Sarah was just made team leader of her company’s latest quality improvement project. Sarah is excited about this new role because she believes this is her opportunity to shine in the company and put forth her ideas.
Part of the project involves assembling a team of staff to brainstorm project objectives and strategies to advance the company's goals. In addition, Sarah's boss has advised her and the team to assemble a focus group of clients he has selected to determine additional goals and objectives from the customer’s point of view.
Sarah decides she will act as the facilitator for both sessions. Even though she has never facilitated before, she assumes there is no special skill required and just moves forward without preparation.
Entering into this project, Sarah’s personal objective is to advance herself and her own ideas; therefore, each session has Sarah doing most of the talking. Many of the staff and the clients leave the sessions feeling their time has been wasted and their input devalued.
The end result of Sarah's failure as a facilitator is a quality improvement plan that lacks a multi-dimensional focus and has no buy in or ownership from most of the staff. Likewise, the client focus group that could have been a useful marketing tool ends up alienating several key clients and causing more harm than good.
So what exactly is a facilitator?
From the example above, we see what many people mistakenly believe a facilitator's role to be...one who advances a particular agenda, usually their own.
Let’s take the root of the word…facilitate: to make easy or easier.
So in the context of a fact finding mission like focus groups and brainstorming sessions, facilitators are there to make the process of coming up with innovative ideas easier. Facilitators are people who make progress easier. Yet far too many facilitators impede progress because of a misunderstanding of their role.
I feel the role of a facilitator is a simple one ...to be a neutral leader. However, what may seem a simple task is often one of the hardest for many who are placed in this role.
Whether a basic staff meeting or a major strategic planning session, a facilitator’s job is to ensure all voices are heard, that everyone has an opportunity to put forth ideas and to mitigate or reduce any barriers to progress, all while maintaining their role as a neutral participant. For only through neutrality and the ability to play devil's advocate can you assure that all avenues of discovery have been exhausted.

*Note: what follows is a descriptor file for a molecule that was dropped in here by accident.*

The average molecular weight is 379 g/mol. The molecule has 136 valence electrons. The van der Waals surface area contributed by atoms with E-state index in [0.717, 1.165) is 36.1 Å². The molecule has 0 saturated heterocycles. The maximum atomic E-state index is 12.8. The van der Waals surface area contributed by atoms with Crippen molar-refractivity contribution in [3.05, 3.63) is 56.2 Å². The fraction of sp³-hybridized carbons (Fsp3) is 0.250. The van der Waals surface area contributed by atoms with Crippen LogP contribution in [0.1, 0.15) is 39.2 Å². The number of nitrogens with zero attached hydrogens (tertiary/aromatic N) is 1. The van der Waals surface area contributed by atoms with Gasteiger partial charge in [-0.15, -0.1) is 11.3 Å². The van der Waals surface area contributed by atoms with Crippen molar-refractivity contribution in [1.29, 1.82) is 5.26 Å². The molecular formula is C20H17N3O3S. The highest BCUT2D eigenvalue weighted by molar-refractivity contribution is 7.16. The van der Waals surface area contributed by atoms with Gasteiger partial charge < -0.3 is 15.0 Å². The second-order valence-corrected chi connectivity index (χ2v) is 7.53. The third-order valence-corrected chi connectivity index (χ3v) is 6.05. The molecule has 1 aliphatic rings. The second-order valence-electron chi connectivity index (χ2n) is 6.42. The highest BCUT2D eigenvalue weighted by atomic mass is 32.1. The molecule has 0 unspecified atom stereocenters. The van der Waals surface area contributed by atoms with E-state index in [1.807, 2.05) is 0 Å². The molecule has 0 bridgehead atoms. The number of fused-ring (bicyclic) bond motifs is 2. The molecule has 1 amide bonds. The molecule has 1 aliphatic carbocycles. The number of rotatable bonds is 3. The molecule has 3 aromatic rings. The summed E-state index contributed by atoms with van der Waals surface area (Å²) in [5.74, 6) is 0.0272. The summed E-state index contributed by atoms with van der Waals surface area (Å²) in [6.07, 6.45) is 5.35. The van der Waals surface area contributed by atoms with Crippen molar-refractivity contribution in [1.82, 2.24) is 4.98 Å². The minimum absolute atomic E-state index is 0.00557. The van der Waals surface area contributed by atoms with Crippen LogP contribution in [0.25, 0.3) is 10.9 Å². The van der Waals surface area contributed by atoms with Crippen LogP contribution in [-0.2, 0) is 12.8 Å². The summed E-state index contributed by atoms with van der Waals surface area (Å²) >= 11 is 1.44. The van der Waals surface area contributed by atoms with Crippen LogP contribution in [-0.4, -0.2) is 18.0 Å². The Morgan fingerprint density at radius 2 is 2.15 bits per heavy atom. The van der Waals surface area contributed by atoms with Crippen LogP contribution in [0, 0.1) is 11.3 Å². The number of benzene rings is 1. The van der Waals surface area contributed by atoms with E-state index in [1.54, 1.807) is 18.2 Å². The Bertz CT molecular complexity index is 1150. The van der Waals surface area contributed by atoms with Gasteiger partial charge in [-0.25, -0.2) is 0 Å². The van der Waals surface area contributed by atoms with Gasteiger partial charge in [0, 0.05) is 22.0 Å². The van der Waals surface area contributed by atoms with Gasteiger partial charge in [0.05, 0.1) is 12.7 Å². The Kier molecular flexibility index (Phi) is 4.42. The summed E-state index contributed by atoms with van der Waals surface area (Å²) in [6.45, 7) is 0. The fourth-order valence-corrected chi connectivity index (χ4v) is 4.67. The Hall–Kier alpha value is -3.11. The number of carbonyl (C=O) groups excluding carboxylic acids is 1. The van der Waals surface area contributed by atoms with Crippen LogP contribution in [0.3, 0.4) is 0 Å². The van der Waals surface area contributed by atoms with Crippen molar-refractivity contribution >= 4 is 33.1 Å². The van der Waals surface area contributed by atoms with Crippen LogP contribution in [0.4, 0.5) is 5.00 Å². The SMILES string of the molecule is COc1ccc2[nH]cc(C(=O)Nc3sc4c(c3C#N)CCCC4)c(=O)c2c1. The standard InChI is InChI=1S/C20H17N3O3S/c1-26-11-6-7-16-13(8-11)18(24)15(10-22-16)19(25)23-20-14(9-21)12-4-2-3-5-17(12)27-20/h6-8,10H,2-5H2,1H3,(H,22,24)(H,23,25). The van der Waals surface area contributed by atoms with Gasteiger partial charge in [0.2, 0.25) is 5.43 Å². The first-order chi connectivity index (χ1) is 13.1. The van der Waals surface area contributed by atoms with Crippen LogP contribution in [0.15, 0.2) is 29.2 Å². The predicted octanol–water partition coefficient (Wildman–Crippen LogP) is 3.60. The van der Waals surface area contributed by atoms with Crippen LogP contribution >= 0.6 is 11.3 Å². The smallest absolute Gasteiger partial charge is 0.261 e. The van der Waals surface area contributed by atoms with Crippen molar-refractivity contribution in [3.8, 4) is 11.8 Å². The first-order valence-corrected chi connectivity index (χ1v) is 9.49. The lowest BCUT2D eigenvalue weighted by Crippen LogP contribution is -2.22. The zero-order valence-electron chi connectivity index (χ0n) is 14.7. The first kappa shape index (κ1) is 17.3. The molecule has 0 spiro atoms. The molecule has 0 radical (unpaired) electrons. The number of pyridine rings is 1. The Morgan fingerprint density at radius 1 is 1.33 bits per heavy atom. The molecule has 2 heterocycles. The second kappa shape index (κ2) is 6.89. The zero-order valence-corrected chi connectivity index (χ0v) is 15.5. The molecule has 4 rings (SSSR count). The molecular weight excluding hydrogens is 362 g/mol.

In the example above, we see that Sarah made the mistake many placed in the role of facilitator make; she became the focus and forgot the true focus was the creation of ideas. Her role was to provide leadership to the team; to encourage and motivate to bring people to their full potential and maintain a detached and pragmatic view.
A good facilitator knows the barriers to consensus building, effective dialog and brainstorming, anticipates these barriers and employs strategies to ensure they don’t impede the progress.
Have you ever been in a focus group or brainstorming sessions where one person seems to dominate the discussions; or even worse, they dominate the discussion with their own personal gripes? This is the result of a facilitator who hasn't brought with them the skills to effectively neutralize these challenging team members.
Brainstorming and group collaboration can be a very effective tool in strategic planning and continuous quality improvement of any business or agency. However, they are only as good as the process used and the people you bring to the table for discussion, not the least of which is the facilitator.